When the pandemic impacts nearly every aspect of student learning, how can we help our children survive and thrive? Finding ways to motivate students and providing the best teaching strategies during hybrid learning is not easy. Whether children are attending class in person or online, participating in “school” is a great way to provide a sense of normalcy in their lives.
Establish common ground
Use familiar rules and reference points to bring a group of classmates together. When students understand a teacher’s expectations, they can become a more unified group and support a better learning environment. Assigning weekly classroom jobs that rotate among all students is a great starting point. When students work together, it encourages participation and collaboration.
Bring joy and fun
Teachers and students have been learning how to adapt to hybrid models. Having a sense of humor and remembering not to take things too seriously will help students become more receptive. Make learning exciting, and focus on what students can do (not on what they are missing). One idea is to begin class with a five-minute game such as Scattergories or Pictionary to reward students on time to class. These activities allow students to connect through team building, whether they are in-person or online.
Use relatable communication tools
Students are motivated by being involved and engaging in conversations with their teachers and classmates. A chat service like Google Hangouts allows classes to communicate in a mode that feels comfortable and fun for students. Introducing a class group chat creates opportunities to engage students in conversations, send them reminders, clarify expectations, and answer questions with the group, individuals, or with the teacher directly. Opportunities need to be in place for students and teachers to communicate.
Adapt Teaching and Learning
During hybrid learning, teachers have adapted to meet the needs of in-person and online learners by creating innovative lessons. An outdoor unit that allows students to take water samples and study a stream is one example. For in-person students, this is an ideal outdoor lesson where students can safely socially distance themselves. For online learners, the teacher can provide instructional videos and share the data collected by their classmates to analyze.
Give students choices
Allowing students to choose the types of explorations and experiments they want to study can be highly motivating. For example, allowing students to use whatever materials they can find around the house is an excellent challenge for a STEM project. When given a choice, students come up with creative ideas. For example, one student at Sanford trained their pet to accomplish a task, and another student taught their chicken to climb stairs. Both projects strengthen skills that include planning, creating diagrams, designing, testing, and redesigning. After completing the project, students experience a sense of accomplishment while applying problem-solving skills.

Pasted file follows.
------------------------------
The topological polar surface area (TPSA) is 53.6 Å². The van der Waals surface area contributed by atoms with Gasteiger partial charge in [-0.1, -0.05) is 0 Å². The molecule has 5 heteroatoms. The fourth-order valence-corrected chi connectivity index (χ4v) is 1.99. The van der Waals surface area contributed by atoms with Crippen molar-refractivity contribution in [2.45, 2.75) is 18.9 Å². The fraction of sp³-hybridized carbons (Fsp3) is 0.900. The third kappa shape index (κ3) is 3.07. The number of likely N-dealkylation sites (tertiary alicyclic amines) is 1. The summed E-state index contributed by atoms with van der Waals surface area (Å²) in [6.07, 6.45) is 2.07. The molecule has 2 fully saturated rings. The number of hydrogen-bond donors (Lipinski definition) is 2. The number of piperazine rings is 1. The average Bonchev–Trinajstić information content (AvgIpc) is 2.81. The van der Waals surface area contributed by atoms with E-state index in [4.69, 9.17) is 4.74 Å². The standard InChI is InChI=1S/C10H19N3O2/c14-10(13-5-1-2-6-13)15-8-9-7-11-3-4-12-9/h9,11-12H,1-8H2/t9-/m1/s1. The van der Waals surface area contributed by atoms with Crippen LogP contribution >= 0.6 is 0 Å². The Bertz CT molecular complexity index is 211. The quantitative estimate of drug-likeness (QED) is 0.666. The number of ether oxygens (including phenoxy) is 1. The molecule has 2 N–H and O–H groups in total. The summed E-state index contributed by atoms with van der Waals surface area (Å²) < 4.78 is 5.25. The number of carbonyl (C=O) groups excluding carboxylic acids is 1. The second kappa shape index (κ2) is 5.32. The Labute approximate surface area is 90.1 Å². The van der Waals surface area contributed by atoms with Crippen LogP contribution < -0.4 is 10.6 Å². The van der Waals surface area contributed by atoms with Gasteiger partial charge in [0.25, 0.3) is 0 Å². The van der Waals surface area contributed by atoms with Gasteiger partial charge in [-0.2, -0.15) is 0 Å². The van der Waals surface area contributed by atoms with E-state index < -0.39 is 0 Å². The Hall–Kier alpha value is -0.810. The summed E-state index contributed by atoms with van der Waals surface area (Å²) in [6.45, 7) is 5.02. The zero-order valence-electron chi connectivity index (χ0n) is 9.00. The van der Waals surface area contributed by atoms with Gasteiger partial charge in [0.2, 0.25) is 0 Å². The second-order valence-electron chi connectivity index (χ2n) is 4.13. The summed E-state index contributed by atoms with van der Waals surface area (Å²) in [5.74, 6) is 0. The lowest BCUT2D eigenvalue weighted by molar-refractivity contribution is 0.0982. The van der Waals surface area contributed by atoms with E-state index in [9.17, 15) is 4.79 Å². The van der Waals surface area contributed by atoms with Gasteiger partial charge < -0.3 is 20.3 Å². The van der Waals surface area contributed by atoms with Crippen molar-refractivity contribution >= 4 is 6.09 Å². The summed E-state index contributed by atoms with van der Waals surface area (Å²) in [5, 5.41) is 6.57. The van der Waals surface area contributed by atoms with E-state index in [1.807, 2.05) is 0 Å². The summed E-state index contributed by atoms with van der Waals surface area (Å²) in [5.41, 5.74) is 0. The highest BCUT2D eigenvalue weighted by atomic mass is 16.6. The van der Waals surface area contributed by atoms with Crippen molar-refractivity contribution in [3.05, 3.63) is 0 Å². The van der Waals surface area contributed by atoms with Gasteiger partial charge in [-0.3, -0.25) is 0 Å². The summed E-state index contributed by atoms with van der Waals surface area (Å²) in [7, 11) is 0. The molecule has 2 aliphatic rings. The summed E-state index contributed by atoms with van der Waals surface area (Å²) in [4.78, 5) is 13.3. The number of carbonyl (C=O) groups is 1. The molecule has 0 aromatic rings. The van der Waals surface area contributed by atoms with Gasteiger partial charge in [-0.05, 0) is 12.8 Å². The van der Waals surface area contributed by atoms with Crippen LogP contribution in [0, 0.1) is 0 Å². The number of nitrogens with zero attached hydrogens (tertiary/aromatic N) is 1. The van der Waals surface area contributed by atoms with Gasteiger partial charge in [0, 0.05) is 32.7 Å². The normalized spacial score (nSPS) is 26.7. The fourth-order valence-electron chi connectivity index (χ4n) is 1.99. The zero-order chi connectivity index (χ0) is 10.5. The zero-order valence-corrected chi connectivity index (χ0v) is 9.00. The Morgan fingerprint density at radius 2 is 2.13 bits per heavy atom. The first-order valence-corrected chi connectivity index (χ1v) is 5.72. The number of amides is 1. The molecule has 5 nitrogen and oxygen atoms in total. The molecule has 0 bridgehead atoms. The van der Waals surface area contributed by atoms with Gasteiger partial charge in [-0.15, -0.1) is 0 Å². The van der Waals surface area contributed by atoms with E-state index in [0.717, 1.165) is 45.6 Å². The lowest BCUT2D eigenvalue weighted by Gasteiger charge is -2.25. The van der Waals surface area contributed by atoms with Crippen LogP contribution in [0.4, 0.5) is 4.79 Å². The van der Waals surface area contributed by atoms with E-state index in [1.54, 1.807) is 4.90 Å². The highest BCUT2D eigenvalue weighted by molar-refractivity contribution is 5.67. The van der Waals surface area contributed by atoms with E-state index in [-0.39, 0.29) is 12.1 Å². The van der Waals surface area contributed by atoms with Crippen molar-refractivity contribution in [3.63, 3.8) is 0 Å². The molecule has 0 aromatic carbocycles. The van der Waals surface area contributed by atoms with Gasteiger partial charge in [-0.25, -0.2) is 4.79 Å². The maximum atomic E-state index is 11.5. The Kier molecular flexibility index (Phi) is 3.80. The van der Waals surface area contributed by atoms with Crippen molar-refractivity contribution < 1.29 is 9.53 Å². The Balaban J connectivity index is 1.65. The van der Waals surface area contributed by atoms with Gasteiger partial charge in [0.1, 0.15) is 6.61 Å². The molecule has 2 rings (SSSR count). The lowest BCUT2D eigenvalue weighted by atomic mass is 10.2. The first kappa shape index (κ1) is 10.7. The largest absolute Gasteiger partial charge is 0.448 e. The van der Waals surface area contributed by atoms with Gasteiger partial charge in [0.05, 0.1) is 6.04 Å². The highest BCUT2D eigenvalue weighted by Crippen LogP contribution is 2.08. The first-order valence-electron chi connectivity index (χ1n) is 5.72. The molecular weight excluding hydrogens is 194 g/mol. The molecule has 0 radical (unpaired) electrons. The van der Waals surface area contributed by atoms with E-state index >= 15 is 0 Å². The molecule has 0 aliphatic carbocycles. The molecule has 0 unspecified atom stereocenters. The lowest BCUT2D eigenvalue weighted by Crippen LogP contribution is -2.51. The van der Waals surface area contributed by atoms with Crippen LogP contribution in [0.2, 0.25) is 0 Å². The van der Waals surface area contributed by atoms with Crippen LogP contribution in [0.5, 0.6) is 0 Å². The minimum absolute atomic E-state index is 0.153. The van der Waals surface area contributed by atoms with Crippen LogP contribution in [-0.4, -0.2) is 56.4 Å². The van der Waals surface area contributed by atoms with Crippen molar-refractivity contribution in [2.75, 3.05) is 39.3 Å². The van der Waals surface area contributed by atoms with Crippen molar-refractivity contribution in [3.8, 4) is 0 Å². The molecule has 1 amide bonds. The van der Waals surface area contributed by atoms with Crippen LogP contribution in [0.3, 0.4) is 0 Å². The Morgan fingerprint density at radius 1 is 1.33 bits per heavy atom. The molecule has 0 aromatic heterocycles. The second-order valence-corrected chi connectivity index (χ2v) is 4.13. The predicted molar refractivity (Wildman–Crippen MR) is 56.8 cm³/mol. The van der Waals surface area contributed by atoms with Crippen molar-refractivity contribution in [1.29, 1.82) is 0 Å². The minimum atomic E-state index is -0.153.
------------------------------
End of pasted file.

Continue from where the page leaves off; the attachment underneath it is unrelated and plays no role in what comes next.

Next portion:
Breaking up assignments into discrete tasks or “chunks” also helps students master the content. Especially with advanced coursework, it’s important to offer time for group and independent work. This gives hybrid learners a break from their screen and time to reflect on the material. Spending an entire class talking about one topic will drag on too long for most students. Students need to be given breaks during the class to recharge and re-set.
Create virtual travel experiences
Give students opportunities to discover the world outside the classroom with new virtual experiences. Bringing special guests to the class via Zoom can open up discussions about other cultures, seasonal traditions, holiday celebrations, and more. Contacting a school in France, for example, and pairing up with a teacher connects students to “pen pals.” Beyond exchanging letters, students can record Flipgrid videos to meet “real people” from other countries. Both in-person and remote learners can get great satisfaction from sharing thoughts about what their world looks like during a pandemic.
Ultimately teachers have a common goal: to help students feel connected and invested in learning during the pandemic—conditions that have challenged everyone to adapt and find new ways to create a sense of normalcy for our children. Teachers at Sanford School are constantly adapting instruction to motivate and meet the needs of our students during the pandemic. To learn about the steps we're taking to protect our school community, visit Sanford's COVID-19 Response Plan.
Laurence Birkett is a French instructor in the Upper School. She graduated from l'Université de Lille III in northern France in 1991 with a Bachelor's degree in English, Spanish, and translation, and from l'université de Lille III in 1993 with a CAPES (Certificat d'Aptitude au Professorat de l'Enseignement Secondaire), the French equivalent of a Master's in Secondary Education of Foreign Languages.
Alexander Levine is a History instructor in the Upper School. He graduated from the University of St Andrews in Scotland in 2013 with a Master of Arts degree in Art History and German, and from the University of Glasgow, also in Scotland, in 2015, with a Master of Letters degree in Technical Art History.
Beth Whipple is the fifth and sixth-grade Middle School science teacher. She received her bachelor's degree from Davidson College. She earned her master's degree from Indiana University of Pennsylvania.